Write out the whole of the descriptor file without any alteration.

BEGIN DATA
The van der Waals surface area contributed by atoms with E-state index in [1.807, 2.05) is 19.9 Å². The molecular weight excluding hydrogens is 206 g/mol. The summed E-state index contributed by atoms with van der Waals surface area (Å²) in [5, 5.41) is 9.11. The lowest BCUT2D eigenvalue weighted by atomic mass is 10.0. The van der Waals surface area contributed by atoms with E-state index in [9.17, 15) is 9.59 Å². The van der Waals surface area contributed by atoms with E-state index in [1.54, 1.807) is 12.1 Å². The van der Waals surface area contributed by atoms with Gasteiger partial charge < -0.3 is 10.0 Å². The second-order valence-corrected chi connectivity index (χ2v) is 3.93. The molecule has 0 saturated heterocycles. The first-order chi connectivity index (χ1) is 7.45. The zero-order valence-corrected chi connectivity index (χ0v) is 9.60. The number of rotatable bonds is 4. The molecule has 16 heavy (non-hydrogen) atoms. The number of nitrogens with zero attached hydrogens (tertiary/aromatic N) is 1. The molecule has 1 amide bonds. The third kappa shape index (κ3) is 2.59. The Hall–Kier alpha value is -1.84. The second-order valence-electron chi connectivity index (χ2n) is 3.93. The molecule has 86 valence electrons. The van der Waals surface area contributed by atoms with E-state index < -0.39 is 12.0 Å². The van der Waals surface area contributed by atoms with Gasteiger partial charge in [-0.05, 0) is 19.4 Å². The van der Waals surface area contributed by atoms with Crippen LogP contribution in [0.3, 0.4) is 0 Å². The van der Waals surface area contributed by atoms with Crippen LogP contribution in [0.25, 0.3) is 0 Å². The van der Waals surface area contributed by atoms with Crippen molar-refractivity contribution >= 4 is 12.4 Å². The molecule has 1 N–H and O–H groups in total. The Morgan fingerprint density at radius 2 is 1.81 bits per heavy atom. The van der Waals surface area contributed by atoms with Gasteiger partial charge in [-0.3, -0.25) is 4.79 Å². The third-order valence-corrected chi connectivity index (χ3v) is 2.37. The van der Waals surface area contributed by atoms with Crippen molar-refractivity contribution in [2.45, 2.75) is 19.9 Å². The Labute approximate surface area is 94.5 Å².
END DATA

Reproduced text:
The van der Waals surface area contributed by atoms with E-state index in [1.807, 2.05) is 19.9 Å². The molecular weight excluding hydrogens is 206 g/mol. The summed E-state index contributed by atoms with van der Waals surface area (Å²) in [5, 5.41) is 9.11. The lowest BCUT2D eigenvalue weighted by atomic mass is 10.0. The van der Waals surface area contributed by atoms with E-state index in [9.17, 15) is 9.59 Å². The van der Waals surface area contributed by atoms with E-state index in [1.54, 1.807) is 12.1 Å². The van der Waals surface area contributed by atoms with Gasteiger partial charge < -0.3 is 10.0 Å². The second-order valence-corrected chi connectivity index (χ2v) is 3.93. The molecule has 0 saturated heterocycles. The first-order chi connectivity index (χ1) is 7.45. The zero-order valence-corrected chi connectivity index (χ0v) is 9.60. The number of rotatable bonds is 4. The molecule has 16 heavy (non-hydrogen) atoms. The number of nitrogens with zero attached hydrogens (tertiary/aromatic N) is 1. The molecule has 1 amide bonds. The third kappa shape index (κ3) is 2.59. The Hall–Kier alpha value is -1.84. The second-order valence-electron chi connectivity index (χ2n) is 3.93. The molecule has 86 valence electrons. The van der Waals surface area contributed by atoms with E-state index < -0.39 is 12.0 Å². The van der Waals surface area contributed by atoms with Gasteiger partial charge in [-0.05, 0) is 19.4 Å². The van der Waals surface area contributed by atoms with Crippen LogP contribution in [0.3, 0.4) is 0 Å². The van der Waals surface area contributed by atoms with Crippen LogP contribution in [0.25, 0.3) is 0 Å². The van der Waals surface area contributed by atoms with Crippen molar-refractivity contribution >= 4 is 12.4 Å². The molecule has 1 N–H and O–H groups in total. The Morgan fingerprint density at radius 2 is 1.81 bits per heavy atom. The van der Waals surface area contributed by atoms with Gasteiger partial charge in [-0.3, -0.25) is 4.79 Å². The third-order valence-corrected chi connectivity index (χ3v) is 2.37. The van der Waals surface area contributed by atoms with Crippen molar-refractivity contribution in [2.45, 2.75) is 19.9 Å². The Labute approximate surface area is 94.5 Å².